The three pillars


I will most likely write this, or a variation of this many times as it’s a rule or method that keeps popping up in many areas of my work. It’s simple, and I’m not sure exactly where it comes from, I suspect that I didn’t make it up and that someone will remind me that it’s someone’s hard researched model. I call it the three pillars, well, I do now. It’s not really got a name, but it’s the three things that I find that everyone needs to be happy or satisfied, to find motivation, usually in a work situation, but it applies in other areas as well.

  1. I know what I need to do
  2. I know how what I do fits into the bigger picture
  3. I know what makes a great job and what makes a poor job

Let’s take an example. Suppose that I’m working on an IT development project, creating a new calendar application for students. I know that, specifically, I need to produce some code that connects to a web calendar and displays some of the events onto a tile on a screen. I know that the calendar app fits into an overall strategy to put as much information as possibly easily into the student’s hands and that has come from feedback from students via a focus group. My manager has let me know that a really good job would look modern and sleek, and ideally fit into a small physical space, she also told me that she would be disappointed if it is simply a list of text items.

Hopefully you can see that in the above example, all three of the basic rules are satisfied. I know specifically what I need to do right now, I know why I am doing it; the bigger picture. I know how to do a great job, and what will not be as good. I feel equipped to proceed and if I don’t have the tools to do the job, I know what it needed and can work out what I might need. I know that I am supported by shared goals with others in the team, or with achieving something bigger. I know what is required in terms of quality and I’m motivated to create something that makes a great job, rather than an average one.

Perhaps think of situations that you come across in your work or wider life and consider what happens if any one of these three are missing. Y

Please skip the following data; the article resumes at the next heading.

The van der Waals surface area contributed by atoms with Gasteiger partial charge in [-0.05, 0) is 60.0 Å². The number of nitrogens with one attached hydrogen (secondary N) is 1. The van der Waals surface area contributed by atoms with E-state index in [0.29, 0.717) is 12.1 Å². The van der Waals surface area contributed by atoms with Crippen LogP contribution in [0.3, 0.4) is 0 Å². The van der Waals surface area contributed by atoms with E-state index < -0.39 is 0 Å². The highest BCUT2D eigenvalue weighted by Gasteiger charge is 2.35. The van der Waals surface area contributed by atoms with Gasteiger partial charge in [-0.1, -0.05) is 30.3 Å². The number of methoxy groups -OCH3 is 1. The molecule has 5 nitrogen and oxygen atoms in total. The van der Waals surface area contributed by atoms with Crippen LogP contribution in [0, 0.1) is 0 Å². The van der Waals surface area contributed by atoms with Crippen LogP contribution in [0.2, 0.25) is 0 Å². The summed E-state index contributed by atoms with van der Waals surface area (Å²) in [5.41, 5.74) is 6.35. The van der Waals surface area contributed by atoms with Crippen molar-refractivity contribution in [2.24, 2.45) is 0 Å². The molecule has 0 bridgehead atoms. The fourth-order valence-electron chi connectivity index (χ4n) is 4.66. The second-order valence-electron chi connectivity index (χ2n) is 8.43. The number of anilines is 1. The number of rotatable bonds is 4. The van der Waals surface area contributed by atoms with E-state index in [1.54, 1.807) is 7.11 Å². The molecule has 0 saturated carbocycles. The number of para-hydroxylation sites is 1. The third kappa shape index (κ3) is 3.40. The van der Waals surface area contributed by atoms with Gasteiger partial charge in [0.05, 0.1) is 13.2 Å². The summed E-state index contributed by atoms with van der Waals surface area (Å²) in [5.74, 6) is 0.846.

You might know how your job fits into the bigger picture and what standards are expected, but you might not know what you actually need to work on day to day. You’re missing key number 1.  You might think that this doesn’t happen a lot, but I see many, many people that have very practical problems with what they actually need to do. Their organisation or manager doesn’t actually tell them what they should be working on right now, or if they are self-motivating they haven’t made a specific decision on what they should be working on. Of course, there are other models that can help with prioritisation and finding out what you should be working on, but the key point is that you need to specifically know what you need to be doing.

Many people know what to do but they struggle to gain the motivation to do it, because they can’t see how it fits into a bigger picture, so they become demotivated. This is a lack of strategy, the reason why you are doing what you are doing. Many people have the feeling of “going through the motions”, they describe feelings of enjoying mostly what they do, but feeling as though they won’t do it for ever, or that they can’t really understand what’s keeping them in a job. If this is the case, then look for a missing key number 2.

And finally, many are blessed with knowing what they need to do and how it fits in to a wider picture, but they have no idea if they are doing a good or a bad job. They can’t rate and then adjust their contribution, often because of a lack of feedback. I have worked with people who have left a job, even though they were doing amazing work, because they were not getting feedback. I remember watching a member of staff openly crying because they felt their manager never said thank you, and never talked to them about the good or bad things they were doing. There was no feedback, and eventually this meant the even the member of staff’s excellent work could not be sustained.

It might seem basic, and indeed there are many techniques that exist to understand the attempt to remedy specific areas within the three pillars, but as a start, learn to look for one of more missing or crumbling pillars anytime you spot issues of motivation, lack of direction or lack of feedback. You might just be surprised how often they pop up.